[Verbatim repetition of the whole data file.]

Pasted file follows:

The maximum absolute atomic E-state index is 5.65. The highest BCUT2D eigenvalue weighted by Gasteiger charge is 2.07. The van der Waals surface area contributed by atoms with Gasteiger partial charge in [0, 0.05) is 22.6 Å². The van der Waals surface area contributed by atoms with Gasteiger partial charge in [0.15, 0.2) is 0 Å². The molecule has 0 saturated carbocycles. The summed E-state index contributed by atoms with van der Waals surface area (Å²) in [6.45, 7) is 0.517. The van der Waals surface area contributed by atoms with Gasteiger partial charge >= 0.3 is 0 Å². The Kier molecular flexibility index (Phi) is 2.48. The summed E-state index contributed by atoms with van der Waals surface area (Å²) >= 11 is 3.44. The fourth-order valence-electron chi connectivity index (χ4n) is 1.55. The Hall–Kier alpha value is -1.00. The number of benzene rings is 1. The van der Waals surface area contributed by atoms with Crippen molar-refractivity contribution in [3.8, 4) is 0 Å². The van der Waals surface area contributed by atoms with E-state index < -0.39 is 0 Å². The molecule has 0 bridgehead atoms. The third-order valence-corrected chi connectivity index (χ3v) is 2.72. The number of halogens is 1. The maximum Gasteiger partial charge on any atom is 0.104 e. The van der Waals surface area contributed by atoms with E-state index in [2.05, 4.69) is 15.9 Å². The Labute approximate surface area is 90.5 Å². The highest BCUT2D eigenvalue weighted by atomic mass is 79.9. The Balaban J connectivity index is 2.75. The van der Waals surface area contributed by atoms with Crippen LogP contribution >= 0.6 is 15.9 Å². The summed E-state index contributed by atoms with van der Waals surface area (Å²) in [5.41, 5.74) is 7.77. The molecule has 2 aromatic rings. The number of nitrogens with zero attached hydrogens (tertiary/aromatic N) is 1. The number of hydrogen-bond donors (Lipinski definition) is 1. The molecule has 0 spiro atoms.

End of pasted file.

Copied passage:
The maximum absolute atomic E-state index is 5.65. The highest BCUT2D eigenvalue weighted by Gasteiger charge is 2.07. The van der Waals surface area contributed by atoms with Gasteiger partial charge in [0, 0.05) is 22.6 Å². The van der Waals surface area contributed by atoms with Gasteiger partial charge in [0.15, 0.2) is 0 Å². The molecule has 0 saturated carbocycles. The summed E-state index contributed by atoms with van der Waals surface area (Å²) in [6.45, 7) is 0.517. The van der Waals surface area contributed by atoms with Gasteiger partial charge >= 0.3 is 0 Å². The Kier molecular flexibility index (Phi) is 2.48. The summed E-state index contributed by atoms with van der Waals surface area (Å²) >= 11 is 3.44. The fourth-order valence-electron chi connectivity index (χ4n) is 1.55. The Hall–Kier alpha value is -1.00. The number of benzene rings is 1. The van der Waals surface area contributed by atoms with Crippen molar-refractivity contribution in [3.8, 4) is 0 Å². The van der Waals surface area contributed by atoms with E-state index < -0.39 is 0 Å². The molecule has 0 bridgehead atoms. The third-order valence-corrected chi connectivity index (χ3v) is 2.72. The number of halogens is 1. The maximum Gasteiger partial charge on any atom is 0.104 e. The van der Waals surface area contributed by atoms with E-state index in [2.05, 4.69) is 15.9 Å². The Labute approximate surface area is 90.5 Å². The highest BCUT2D eigenvalue weighted by atomic mass is 79.9. The Balaban J connectivity index is 2.75. The van der Waals surface area contributed by atoms with Crippen LogP contribution >= 0.6 is 15.9 Å². The summed E-state index contributed by atoms with van der Waals surface area (Å²) in [5.41, 5.74) is 7.77. The molecule has 2 aromatic rings. The number of nitrogens with zero attached hydrogens (tertiary/aromatic N) is 1. The number of hydrogen-bond donors (Lipinski definition) is 1. The molecule has 0 spiro atoms.